Pain and Glory (Dolor y gloria)
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"Magenta" cuts back on timeline devices and leans into The Flash's core strength - revealing the complicated depths of villains and heroes as humans.
The Flash definitely reused Arrow's hospital set.
Devoting time to these character interactions is a smart move following all the timeline shenanigans.
For the show to succeed, its villains must be as compelling as its heroes.
A return of a more light-hearted Flash than we've seen from season 3.
The Metahuman of the Week story was also a nice twist from the usual beat-em-up.
Overall, this hour moved the overarching story forward, but was underwhelming on the whole.
But dont worry Flash fans, were not actually going to tackle mental illnesses or anything... I mean, I understand its a superhero show geared towards a younger audience, but you gotta come correct CW.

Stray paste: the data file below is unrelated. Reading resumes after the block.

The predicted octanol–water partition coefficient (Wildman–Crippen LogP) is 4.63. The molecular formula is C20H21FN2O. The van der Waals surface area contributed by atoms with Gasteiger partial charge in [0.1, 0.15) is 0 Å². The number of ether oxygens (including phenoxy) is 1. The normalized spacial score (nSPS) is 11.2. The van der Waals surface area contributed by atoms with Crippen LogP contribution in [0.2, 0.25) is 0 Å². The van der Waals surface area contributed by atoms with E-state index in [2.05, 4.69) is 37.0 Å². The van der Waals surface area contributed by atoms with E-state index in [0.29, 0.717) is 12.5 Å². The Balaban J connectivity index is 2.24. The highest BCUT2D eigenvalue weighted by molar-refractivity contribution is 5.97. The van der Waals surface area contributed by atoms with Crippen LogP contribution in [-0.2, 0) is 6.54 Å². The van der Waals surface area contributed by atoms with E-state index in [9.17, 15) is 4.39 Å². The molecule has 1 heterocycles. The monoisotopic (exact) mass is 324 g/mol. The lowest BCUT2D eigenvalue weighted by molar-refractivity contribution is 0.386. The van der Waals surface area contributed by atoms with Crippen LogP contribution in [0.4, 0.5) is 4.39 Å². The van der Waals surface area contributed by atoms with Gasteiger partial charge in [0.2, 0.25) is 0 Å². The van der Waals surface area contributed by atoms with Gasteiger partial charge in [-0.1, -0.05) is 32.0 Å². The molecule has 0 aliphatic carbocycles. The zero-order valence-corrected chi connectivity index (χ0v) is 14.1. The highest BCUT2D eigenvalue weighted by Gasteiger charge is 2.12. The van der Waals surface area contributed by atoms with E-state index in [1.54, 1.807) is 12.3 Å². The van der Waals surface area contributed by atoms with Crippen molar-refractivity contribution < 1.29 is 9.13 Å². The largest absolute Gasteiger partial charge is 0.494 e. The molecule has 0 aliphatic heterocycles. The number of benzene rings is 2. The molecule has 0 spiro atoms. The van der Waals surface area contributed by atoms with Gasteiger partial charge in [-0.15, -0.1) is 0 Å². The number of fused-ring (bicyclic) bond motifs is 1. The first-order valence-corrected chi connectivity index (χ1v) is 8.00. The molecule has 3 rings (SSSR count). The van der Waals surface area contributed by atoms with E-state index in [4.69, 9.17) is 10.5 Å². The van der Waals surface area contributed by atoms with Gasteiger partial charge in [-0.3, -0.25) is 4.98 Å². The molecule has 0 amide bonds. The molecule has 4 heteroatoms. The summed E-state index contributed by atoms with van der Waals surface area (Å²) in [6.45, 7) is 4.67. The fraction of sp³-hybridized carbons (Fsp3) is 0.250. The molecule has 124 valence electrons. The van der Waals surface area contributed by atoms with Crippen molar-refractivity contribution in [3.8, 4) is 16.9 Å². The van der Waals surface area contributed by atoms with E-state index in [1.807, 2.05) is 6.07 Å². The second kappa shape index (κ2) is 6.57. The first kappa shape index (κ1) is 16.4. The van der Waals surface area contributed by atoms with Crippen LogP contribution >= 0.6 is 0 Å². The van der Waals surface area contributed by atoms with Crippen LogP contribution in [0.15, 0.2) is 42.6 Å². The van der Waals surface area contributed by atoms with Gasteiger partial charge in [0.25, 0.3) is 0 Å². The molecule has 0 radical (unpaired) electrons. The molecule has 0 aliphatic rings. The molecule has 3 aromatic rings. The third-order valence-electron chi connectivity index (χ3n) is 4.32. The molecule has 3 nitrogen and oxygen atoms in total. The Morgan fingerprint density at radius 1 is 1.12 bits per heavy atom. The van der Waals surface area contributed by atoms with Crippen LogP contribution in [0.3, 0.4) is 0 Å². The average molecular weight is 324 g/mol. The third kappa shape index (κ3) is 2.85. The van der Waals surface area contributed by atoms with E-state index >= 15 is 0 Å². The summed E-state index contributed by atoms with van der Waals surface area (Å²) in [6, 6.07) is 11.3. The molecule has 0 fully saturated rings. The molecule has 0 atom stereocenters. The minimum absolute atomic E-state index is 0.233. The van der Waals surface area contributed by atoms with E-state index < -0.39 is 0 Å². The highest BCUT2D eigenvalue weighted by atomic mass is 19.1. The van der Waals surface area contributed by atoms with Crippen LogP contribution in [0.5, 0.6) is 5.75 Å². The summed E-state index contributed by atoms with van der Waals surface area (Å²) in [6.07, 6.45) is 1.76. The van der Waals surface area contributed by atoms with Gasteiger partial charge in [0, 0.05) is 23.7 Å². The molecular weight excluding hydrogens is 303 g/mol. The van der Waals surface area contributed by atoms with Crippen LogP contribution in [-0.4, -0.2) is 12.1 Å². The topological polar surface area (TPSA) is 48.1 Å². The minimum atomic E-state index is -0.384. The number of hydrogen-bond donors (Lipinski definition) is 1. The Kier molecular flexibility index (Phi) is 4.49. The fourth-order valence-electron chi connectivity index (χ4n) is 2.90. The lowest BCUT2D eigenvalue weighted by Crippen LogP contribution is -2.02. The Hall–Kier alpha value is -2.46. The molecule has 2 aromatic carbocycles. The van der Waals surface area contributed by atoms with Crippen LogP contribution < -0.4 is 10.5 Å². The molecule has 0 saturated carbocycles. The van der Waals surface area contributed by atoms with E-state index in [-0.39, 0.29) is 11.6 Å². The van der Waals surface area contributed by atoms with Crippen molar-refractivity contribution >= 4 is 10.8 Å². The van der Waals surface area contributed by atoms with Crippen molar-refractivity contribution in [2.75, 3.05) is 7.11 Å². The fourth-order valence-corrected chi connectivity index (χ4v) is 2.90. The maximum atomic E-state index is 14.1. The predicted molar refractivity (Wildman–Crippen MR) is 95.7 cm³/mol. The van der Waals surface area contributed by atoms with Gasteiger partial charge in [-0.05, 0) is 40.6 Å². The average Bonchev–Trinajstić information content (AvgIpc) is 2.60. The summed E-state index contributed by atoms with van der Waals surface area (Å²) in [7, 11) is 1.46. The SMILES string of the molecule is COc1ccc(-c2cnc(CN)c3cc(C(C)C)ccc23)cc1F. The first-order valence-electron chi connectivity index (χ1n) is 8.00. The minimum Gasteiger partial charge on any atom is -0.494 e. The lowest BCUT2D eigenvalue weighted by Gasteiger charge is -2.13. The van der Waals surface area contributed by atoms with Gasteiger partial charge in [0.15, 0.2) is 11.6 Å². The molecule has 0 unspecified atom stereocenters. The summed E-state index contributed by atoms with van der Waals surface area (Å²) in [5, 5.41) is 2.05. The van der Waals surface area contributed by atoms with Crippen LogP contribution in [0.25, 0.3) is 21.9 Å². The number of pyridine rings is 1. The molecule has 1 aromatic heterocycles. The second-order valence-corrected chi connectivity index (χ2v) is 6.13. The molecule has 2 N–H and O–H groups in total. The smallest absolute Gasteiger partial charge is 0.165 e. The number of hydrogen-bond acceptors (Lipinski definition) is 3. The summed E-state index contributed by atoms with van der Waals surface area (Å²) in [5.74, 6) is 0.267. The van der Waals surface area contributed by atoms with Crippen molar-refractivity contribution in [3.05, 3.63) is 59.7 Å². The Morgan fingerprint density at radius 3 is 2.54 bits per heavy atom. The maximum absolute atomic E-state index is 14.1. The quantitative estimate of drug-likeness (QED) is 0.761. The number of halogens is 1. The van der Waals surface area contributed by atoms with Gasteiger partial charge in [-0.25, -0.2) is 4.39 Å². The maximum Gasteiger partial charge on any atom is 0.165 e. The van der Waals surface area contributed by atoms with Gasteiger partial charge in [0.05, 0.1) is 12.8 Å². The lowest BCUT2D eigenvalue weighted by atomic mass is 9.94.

When Jesse suits up and sprints toward danger right by Barry's side, it's as good as The Flash gets.
Women are loved, on this show, but they're rarely given equal freedom or power. Wells letting go, and letting Jesse shine, was a long time coming.
The scenes where Barry comforts a weeping Magenta at the end, desperately trying to help rather than simply capture, greatly encapsulates just why the Flash is such a beloved character.
It's rare to see villains with real depth and pathos. But Magneta had pathos to spare, as she was less a real villain and more a confused, battered teenager led astray by a creepy dude in a bad Halloween costume.
In a lot of ways it played out like a standard Flash episode, but it was missing something even with the return of Wells and debut of Jesse Quick.